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My Journeys with a Notebook
By Nahum Barnea
Yedioth Ahronoth Books
308 pages; NIS 98
A distinct line separates the conscientious journalist from the regular political reporter. Every now and then, however, a reporter acquires the qualities and reputation of being a conscientious observer, and from then on is liable to be judged not only by the veracity of his stories but also by the quality of his judgment.
For more than 30 years, Nahum Barnea has managed to build a reputation as an inquisitive, impartial and reliable reporter dealing mainly with affairs of state. And for all this time he upheld this image. But of late, some sources and journalists, deliberately or inadvertently, have insinuated that Barnea was a personal friend of Ehud Olmert and out of this grew speculations alleging that he was writing, or avoiding writing, to help his "friend," the prime minister. Stories were also published implying that the owners of Yediot Aharonot, Barnea's paper, were friends of Olmert, and therefore, so the tale went, Barnea was writing what the owners liked.
The bulk of Barnea's new book, My Journeys with a Notebook, covers his writing prior to Olmert's premiership. The book is composed of selected reports and articles that Barnea produced during these years. For the regular unbiased reader, it is bound to confirm anew that he could produce lively and often literary texts that have not lost their vitality and relevance.
But the collection might raise the question whether there was any meaning to the inclusion or exclusion of his pieces about Olmert. The fact that the book does not, for example, include critical articles assailing Olmert for his conduct in the Second Lebanon War might, for the more suspicious reader, imply that Barnea may have intended not to annoy the prime minister. Was this selection accidental or deliberate?
I saw no way of getting the truth but to ask Barnea directly. I wanted to know whether the views represented in the book do or do not represent his opinion of Olmert. Barnea's response made it absolutely clear. He wrote numerous pieces in Yediot in which he harshly attacked Olmert's mishandling of the war. He was never Olmert's "personal friend" and as far as the scandals are concerned, a few months ago he published an article saying that if the story of the American Jewish friend's claim that he used to bring envelopes with thousands of dollars to Olmert was proven, Olmert should resign, and if the allegations are not true, Olmert should step down because a national leader cannot have such friends.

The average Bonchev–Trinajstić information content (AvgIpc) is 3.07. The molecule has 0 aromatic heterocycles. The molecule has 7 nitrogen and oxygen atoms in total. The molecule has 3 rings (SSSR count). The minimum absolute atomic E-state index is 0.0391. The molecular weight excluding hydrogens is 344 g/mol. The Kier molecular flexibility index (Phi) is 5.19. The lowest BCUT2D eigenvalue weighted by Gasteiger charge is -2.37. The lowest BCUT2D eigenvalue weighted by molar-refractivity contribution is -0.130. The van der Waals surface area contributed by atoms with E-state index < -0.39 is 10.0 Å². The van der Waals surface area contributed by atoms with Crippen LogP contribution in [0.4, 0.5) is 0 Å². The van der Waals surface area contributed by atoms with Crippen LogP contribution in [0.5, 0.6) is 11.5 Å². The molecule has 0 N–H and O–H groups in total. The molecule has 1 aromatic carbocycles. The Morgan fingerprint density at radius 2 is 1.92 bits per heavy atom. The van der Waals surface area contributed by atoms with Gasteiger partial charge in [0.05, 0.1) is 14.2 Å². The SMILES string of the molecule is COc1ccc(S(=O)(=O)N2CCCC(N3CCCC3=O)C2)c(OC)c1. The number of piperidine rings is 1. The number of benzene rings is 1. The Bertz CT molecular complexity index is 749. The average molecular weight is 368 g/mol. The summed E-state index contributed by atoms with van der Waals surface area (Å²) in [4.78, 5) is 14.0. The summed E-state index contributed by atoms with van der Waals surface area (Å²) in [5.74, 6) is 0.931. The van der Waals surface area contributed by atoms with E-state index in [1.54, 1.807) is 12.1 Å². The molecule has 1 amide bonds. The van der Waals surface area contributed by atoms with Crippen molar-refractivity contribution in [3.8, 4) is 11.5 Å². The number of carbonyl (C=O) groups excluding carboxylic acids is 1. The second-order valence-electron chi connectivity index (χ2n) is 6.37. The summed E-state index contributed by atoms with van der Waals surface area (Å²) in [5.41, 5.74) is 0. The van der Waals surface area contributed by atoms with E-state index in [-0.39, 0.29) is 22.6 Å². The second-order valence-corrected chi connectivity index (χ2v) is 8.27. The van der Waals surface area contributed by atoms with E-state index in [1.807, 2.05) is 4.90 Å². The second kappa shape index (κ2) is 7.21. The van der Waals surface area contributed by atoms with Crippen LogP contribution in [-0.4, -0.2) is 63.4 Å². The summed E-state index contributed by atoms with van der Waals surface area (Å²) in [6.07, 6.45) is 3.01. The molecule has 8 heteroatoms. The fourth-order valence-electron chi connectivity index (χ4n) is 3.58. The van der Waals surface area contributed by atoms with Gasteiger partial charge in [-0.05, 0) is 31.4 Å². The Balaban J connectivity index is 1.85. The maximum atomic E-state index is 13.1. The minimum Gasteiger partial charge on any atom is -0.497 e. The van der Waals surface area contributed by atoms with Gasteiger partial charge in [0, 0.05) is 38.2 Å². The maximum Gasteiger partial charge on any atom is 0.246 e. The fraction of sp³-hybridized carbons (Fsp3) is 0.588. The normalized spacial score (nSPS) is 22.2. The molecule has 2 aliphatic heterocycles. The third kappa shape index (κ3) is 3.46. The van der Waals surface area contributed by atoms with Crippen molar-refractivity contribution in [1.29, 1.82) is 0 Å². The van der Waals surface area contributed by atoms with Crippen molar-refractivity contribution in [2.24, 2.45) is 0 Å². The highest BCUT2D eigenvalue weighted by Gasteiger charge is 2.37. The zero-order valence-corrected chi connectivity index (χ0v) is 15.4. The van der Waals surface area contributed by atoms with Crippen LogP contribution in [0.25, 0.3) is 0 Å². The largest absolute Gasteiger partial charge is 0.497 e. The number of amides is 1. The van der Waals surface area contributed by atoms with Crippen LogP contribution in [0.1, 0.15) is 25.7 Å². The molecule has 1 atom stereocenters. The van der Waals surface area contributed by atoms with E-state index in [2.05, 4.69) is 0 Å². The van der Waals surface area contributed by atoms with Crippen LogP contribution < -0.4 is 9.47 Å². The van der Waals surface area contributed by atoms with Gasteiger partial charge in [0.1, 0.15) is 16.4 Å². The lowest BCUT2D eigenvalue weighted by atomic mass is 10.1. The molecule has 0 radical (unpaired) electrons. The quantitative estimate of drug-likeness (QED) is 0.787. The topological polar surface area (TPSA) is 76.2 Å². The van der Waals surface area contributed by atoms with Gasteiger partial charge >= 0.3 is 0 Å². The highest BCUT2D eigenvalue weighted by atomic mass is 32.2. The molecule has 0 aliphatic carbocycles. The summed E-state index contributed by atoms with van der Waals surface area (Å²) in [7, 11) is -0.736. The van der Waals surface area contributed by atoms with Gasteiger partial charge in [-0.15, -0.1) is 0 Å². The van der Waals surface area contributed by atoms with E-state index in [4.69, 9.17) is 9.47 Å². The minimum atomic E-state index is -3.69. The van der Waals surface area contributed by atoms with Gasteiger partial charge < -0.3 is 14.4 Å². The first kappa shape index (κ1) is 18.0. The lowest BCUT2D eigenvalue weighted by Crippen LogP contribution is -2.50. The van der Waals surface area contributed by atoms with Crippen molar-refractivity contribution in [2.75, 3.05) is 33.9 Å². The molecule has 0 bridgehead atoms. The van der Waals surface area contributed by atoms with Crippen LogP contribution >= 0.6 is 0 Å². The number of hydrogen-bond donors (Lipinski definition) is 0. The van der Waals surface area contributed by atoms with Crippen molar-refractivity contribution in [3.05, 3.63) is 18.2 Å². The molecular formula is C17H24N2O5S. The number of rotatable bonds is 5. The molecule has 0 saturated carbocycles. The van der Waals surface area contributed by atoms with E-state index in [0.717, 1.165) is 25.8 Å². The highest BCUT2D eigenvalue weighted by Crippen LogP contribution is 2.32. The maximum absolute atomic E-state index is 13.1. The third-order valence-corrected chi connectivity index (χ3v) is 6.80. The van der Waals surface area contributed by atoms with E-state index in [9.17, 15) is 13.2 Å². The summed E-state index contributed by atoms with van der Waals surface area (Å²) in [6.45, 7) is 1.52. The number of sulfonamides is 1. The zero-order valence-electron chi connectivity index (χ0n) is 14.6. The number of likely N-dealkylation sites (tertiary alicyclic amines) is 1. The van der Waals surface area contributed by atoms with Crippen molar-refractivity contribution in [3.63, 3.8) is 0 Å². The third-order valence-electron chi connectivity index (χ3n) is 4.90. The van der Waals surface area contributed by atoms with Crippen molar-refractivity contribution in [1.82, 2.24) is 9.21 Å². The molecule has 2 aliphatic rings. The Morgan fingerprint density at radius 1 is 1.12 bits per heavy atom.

Regarding the exclusion of his articles attacking Olmert, Barnea admitted that maybe he should have taken into account that people might draw erroneous conclusions from this.
My reaction was quite clear: The book should be judged on the basis of his entire writings. The book has to be seen as part of the evidence built for years in the pages of his paper. As for the Winograd Commission report in the aftermath of the Second Lebanon War, Barnea cited numerous denunciations of Olmert's failed leadership.
The way to assess Barnea's style is to carefully watch how he treats the political leaders of his time. In the early 1960s, for example, Moshe Dayan was perceived by him as a symbol of the "brilliant future." Barnea thoroughly enjoyed Dayan's Hebrew, his speech and his writing. Dayan avoided the flowery language preferred by some politicians. But as the years passed, Barnea modified his view of Dayan. In October 1977 he wrote, "Dayan's cult was the worst of all the political cults we had." Dayan, he observed, still evoked great admiration, but there were also quite a few who blamed him for numerous blunders.
Barnea quoted Prof. Yeshayahu Leibowitz of the Hebrew University, who cited dozens of cases in which it was right to question Menachem Begin's political integrity. Following the First Lebanon War Begin resigned and practically stopped saying anything in public or in private. He finally died in 1992. For Barnea the distinguished journalist, Begin "believed in the rule of law, in human rights" and in keeping strict limits on the security services. His successor, Yitzhak Shamir - to whom Begin reluctantly passed the torch - "came from some other place."
After Begin's death, however, Barnea wrote some scathing things about him. Begin, he said, "believed all his life in 'just solutions,'" but even when his proposed solutions were not just, he deluded himself that they were. This is Barnea's perception. Begin's decision to embark on the Lebanon adventure in 1982 was based on the assumption that there was a magic formula, that in a few days the PLO would disappear and a government friendly to Israel would be established. The Syrians, in this magic scheme, would just "get out." But none of these conjectures came off.
It was late in 2003 that Barnea suddenly discovered that Olmert was engaged in a far-reaching process of ideological heresy. In a conversation initiated by the then Likud minister, Olmert advocated far-reaching territorial compromise. He was aware that his ideas were anathema to his Likud colleagues, but was convinced that there was no other choice if we aspire to live in a Jewish and democratic country. Olmert admitted that his views were in contrast to Begin's and Shamir's, but pointed out that when Begin found himself in 1977 heading the government, he avoided imposing Israeli sovereignty over the West Bank and Gaza. That is still an interesting reminder.